On a Friday morning in late February, Ken Walsh and his wife, Nicole, sat on their couch in East Brunswick, New Jersey, having coffee and talking about weekend plans.
Their dog, Indiana, a 6-month-old Australian Shepherd mix, sat on the floor at Ken’s feet. She was a happy, friendly dog who loved walks. She was especially attached to Ken, often curling up by the door after he left for work.
The morning chat lasted so long that Nicole realized she was running late for work. She jumped up to finish getting ready.
On her way out of the room, she heard Indiana uncharacteristically growl and whimper.
She turned around to see Ken seemingly making funny faces at the dog. Then she realized that Ken was shaking. His jaw was clenched. His eyes fluttered but he didn’t appear to see anything. She thought he might be having a seizure.
Nicole called 911.
Ken, 31, had gone into cardiac arrest. He was no longer breathing.
Nicole cried as she waited. Indiana curled up in a corner and stayed quiet.
By the time the ambulance arrived, Ken’s skin had started to turn blue.
“How long has he been like this?” an EMT asked.
Nicole had no idea. To her, time had stopped.
As the house filled with first responders, Indiana quietly went upstairs.
EMTs performed CPR on Ken. When the compressions failed to restore a sustainable heartbeat, they used an automated external defibrillator, or AED. It worked.
As they rode in the ambulance to the hospital, EMTs asked Nicole about Ken’s health and whether he used drugs.
Not only was he healthy, Nicole said, he was a lifelong runner. And, no, he’d never used drugs.
At the hospital, doctors placed Ken in a coma, providing a gentle atmosphere for his brain and body to heal from the trauma. Nicole, meanwhile, stayed with her parents, as did Indiana.
Indiana usually slept in a crate in Nicole and Ken’s bedroom. Now Nicole placed her on the bed.
“This isn’t permanent,” Nicole said as Indiana curled up next to her feet.
Ken was taken out of the coma after three days. Nicole waited for him to regain consciousness to see how the cardiac arrest affected him – whether he’d return to his old self.
He was confused at first, but that was to be expected. Over the next few days, he showed no cognitive deficits.
Doctors couldn’t find an underlying reason why Ken’s heart stopped. To prevent it from happening again, he received an implantable cardioverter defibrillator, or ICD.
The device monitors his heart rate and if it ever detects an abnormal rhythm, it can jolt it back to a safe beat.
After a week, Ken was transferred to a different hospital for physical therapy and cognitive testing. The only deficit therapists saw was a weakness in his left arm and hand, which improved with physical therapy.
When Ken was cleared to go home, he looked forward to returning to work the next month. He also planned to attend cardiac rehab to test his physical limits in a controlled setting.
But this was March 2020. The arrival of the COVID-19 pandemic shut down in-person activities. He’d have to figure something out for himself.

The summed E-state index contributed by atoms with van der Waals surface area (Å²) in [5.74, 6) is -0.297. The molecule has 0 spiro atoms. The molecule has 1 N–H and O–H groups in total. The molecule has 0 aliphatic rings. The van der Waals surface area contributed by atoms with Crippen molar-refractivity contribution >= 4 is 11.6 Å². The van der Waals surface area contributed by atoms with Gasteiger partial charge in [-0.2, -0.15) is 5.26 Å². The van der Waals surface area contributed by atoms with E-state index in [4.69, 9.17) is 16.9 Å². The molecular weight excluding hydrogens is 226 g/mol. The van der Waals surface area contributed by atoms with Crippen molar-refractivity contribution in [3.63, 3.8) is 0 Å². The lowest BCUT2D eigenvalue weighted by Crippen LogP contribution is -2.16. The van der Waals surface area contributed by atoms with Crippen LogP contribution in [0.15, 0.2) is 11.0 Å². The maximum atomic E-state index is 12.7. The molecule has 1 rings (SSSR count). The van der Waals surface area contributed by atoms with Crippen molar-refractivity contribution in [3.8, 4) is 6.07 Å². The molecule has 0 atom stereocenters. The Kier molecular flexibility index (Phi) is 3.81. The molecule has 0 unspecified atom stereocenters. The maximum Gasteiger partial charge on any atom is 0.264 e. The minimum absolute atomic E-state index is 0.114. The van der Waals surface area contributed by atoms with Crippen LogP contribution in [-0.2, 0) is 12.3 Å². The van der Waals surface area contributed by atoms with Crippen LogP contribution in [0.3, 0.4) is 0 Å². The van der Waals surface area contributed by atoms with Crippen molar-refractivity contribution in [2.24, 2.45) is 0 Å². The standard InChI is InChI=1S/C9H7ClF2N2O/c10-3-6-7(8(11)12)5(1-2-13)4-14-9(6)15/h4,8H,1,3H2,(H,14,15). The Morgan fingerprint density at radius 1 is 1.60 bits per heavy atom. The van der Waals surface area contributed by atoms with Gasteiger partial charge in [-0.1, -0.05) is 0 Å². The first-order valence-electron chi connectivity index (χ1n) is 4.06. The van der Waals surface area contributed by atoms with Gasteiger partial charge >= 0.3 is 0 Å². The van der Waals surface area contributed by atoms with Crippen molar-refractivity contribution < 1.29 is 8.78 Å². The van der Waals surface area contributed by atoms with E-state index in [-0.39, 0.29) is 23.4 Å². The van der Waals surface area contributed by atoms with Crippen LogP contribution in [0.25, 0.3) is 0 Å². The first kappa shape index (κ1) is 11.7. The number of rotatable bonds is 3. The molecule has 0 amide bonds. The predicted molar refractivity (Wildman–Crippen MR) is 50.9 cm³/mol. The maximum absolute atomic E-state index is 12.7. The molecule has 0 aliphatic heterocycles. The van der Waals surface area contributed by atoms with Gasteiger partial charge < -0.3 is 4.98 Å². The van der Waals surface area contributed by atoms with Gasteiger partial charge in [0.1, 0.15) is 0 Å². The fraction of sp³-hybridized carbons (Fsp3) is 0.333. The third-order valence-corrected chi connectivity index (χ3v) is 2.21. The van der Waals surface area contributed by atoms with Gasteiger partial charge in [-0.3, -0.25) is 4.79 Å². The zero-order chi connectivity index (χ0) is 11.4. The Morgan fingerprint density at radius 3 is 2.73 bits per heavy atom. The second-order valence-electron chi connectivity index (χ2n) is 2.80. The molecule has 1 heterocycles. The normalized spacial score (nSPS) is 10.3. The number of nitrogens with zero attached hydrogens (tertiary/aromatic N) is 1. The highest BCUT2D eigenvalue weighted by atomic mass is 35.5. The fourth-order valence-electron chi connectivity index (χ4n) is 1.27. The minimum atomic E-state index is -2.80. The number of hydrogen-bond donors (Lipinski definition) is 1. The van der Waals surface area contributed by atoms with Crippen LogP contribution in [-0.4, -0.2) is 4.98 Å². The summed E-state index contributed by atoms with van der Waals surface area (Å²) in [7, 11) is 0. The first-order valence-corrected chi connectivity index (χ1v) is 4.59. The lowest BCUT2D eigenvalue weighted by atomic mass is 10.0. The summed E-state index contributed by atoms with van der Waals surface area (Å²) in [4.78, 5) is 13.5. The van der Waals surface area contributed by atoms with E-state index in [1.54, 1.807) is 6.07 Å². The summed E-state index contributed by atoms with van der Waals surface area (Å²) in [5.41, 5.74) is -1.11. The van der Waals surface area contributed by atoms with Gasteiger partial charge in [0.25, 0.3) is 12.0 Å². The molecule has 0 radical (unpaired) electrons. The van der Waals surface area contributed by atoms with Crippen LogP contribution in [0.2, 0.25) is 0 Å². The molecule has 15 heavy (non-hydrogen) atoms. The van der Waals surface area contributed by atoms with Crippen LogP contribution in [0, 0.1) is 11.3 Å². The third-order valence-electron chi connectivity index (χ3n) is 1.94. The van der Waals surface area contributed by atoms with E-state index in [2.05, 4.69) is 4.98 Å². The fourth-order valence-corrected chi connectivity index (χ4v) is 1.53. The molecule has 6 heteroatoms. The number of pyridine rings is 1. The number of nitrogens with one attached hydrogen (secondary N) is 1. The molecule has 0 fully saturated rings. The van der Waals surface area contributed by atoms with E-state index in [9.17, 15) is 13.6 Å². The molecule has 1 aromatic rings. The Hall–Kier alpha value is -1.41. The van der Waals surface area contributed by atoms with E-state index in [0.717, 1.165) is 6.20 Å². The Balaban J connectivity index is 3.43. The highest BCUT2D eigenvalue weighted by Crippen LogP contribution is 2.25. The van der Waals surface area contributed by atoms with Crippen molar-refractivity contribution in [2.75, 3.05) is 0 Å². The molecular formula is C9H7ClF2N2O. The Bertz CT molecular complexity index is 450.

The obvious choice? Running, if his doctor thought it would be OK.
In high school and college, he ran cross country and track; he was captain of his college team. His first five years after college, he ran six marathons.
Although he’d ramped down the training and competition, he still enjoyed running with friends.
At this point, he could only walk. Even that was taxing. The idea of walking Indiana scared him; what if she pulled or ran? He also feared his heart stopping again.
“Sometimes I would cry while walking,” he said.
Nicole worried too. For the first few months, she was afraid to let Ken out of her sight. She put her trust in the ICD.
Two months after Ken left the hospital, his doctor cleared him for light running.
“As long as you’re smart about it,” the doctor said. “Always bring a friend and your phone. Start slow and don’t be a hero.”
Ken’s running buddies were happy to slow their pace for him. Gradually, he managed to run farther and faster.
“Not only was running my mental therapy, it was one of the few feelings of normalcy during the pandemic,” he said.
On Feb. 28, 2021, a year to the day of his cardiac arrest, Ken ran his own solo half-marathon, looping through his neighborhood until he reached 13.1 miles.
“Running that half-marathon felt liberating,” he said. “I felt like running was finally changing from fear to fun.”
That run inspired him to join the American Heart Association’s 2022 New York City marathon team as part of the event’s charity partner program.
During the marathon, someone recognized his AHA jersey and fist-bumped him.
“I had a stroke 18 months ago,” the man told him. “Thanks for all you’re doing.”
“It was a cool moment,” Ken said.
As he approaches three years since his cardiac arrest, Ken has had no other heart issues. He downloads data from his heart device to his cardiologist every three months and gets checkups twice a year.
Ken now exercises almost every day, including running and walks with Indiana. His enthusiasm for fitness has inspired Nicole to walk more as well.
As for Indiana, she never had to relinquish her “temporary” sleeping arrangement.
“She’s earned her spot on the bed,” Ken said.
Written by Diane Daniel.
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For more information about heart health, please see recent studies about why obesity increases heart damage in COVID-19, and results showing this drug combo can halve your risk of heart attack and stroke.